As it predates modern medicine the philosophy of Chinese medicine is described in a pre-scientific manner. Health occurs when the body is in balance of yin yang. Important in acupuncture if the free flow of Qi(vital energy) “Vital Energy” in acupuncture is virtually a metaphor for “Blood”. Many acupuncturists, on their site, advocate that acupuncture is said to regulate the flow of blood, draining areas with too much, promoting it where there is not enough. It also creates better movement where there is stagnation as per Bill Austin CEO of Starkey Hearing Technologies.

Acupuncture patients often claim to feel a sensation known in Chinese as de qi (“obtaining the Qi” or “arrival of the Qi”). This sensation was considered evidence of locating the desired pressure point. (There are electronic devices available which will claim ability to determine such points)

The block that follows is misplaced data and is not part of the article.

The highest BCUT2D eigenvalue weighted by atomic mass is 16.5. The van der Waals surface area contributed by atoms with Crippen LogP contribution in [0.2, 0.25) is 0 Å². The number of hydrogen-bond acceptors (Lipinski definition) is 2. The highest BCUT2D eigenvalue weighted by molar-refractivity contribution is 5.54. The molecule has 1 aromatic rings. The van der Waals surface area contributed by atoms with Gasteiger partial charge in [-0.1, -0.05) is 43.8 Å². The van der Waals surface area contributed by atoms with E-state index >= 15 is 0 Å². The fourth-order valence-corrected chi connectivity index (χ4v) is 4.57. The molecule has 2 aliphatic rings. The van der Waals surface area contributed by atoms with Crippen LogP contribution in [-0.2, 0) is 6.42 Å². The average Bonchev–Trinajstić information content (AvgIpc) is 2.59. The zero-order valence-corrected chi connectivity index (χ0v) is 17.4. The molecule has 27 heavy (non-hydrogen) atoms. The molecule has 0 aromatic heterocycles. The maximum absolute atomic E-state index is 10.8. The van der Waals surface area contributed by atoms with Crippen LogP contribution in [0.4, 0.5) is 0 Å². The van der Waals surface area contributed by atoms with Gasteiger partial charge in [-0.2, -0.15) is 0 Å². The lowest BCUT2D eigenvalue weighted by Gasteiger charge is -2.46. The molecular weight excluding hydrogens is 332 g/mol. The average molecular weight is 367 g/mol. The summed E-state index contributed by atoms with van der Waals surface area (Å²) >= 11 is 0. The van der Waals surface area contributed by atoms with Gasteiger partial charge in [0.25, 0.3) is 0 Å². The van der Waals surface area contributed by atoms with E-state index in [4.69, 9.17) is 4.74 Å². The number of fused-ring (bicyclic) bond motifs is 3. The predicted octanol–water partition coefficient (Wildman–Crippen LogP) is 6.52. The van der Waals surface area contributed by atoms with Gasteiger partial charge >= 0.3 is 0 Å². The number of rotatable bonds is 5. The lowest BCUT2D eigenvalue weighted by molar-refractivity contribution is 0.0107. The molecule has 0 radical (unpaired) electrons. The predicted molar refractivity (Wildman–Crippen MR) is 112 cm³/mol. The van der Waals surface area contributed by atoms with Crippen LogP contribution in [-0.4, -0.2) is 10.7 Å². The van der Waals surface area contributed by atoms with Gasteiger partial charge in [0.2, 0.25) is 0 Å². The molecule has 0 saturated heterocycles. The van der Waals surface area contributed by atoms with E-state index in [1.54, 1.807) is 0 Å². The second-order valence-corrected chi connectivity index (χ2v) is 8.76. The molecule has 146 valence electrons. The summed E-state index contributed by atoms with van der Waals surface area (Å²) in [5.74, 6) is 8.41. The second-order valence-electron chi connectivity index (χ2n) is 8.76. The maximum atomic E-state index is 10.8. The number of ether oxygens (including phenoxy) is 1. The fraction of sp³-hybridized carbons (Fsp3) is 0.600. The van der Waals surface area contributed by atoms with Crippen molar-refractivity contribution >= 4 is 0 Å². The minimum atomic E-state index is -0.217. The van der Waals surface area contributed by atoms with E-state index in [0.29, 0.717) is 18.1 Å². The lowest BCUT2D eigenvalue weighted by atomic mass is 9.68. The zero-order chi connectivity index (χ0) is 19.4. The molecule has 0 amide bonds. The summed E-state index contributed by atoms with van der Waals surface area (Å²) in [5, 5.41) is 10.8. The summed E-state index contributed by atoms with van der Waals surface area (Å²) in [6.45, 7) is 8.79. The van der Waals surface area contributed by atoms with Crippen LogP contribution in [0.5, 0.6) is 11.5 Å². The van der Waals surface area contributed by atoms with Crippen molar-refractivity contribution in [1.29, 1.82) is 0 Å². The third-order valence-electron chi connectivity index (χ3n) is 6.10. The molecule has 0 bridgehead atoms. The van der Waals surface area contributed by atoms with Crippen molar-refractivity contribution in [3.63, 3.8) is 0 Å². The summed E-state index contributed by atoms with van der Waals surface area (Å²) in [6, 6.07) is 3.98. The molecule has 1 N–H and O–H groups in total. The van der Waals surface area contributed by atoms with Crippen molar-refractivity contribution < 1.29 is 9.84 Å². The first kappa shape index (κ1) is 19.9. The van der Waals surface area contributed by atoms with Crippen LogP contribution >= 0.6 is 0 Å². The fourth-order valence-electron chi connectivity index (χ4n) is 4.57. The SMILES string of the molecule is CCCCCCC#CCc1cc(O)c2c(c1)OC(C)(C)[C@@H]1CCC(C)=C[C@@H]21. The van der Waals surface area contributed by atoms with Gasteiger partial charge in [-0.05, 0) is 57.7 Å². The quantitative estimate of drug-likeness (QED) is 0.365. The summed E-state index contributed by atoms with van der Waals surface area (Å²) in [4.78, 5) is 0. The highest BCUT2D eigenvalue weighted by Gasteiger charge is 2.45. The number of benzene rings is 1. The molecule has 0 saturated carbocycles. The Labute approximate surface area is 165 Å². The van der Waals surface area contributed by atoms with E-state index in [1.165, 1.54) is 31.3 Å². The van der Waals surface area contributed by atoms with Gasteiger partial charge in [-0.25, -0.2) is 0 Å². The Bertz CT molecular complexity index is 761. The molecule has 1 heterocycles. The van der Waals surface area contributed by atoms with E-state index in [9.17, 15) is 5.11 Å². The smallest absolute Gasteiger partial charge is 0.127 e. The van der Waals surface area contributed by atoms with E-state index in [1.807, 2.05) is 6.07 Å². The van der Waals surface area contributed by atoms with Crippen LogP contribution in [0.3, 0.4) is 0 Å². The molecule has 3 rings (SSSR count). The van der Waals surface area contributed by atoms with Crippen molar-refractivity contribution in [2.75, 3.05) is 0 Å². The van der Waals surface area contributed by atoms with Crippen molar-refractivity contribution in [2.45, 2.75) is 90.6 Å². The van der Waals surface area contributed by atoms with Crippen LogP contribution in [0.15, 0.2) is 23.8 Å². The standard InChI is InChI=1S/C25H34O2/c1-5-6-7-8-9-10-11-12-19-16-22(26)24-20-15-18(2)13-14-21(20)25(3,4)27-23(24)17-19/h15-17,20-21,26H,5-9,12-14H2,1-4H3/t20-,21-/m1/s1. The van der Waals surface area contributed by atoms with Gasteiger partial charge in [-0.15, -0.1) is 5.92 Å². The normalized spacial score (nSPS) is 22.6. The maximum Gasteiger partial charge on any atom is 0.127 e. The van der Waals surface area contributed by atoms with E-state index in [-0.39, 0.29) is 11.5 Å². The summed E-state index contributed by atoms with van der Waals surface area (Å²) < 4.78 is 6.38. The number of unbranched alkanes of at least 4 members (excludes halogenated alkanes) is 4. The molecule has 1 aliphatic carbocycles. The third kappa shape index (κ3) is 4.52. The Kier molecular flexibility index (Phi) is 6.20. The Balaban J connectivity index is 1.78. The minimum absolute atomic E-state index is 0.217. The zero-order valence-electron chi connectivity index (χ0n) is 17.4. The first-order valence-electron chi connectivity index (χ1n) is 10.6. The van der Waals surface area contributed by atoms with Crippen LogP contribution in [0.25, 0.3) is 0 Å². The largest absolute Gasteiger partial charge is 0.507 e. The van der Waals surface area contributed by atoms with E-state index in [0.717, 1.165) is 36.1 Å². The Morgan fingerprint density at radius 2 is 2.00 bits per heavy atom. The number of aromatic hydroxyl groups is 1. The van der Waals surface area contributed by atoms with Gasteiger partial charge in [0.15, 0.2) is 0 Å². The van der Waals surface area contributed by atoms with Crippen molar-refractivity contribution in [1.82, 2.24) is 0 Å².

Traditional Chinese Medicine addresses “patterns of disharmony” rather than biomedical diagnoses – however medical practioners trainer in Traditional Chinese Medicine have observed relationships between the two. A given Traditional Chinese Medicine pattern of disharmony may be reflected in a certain range of biomedical diagnoses: For example, the pattern called Deficiency of Spleen Qi could manifest as chronic fatigue, diarrhea or uterine prolapse. Likewise, a population of patients with a given biomedical diagnosis may have varying Traditional Chinese Medicine patterns.

Classically, clinical acupuncture treatment is highly individualized and based on ancient philosphies as well as subjective and intuitive impressions, and not on controlled scientific research.

You can also read about Alzheimer’s Disease Research if you are interested in new medical researches and approaches.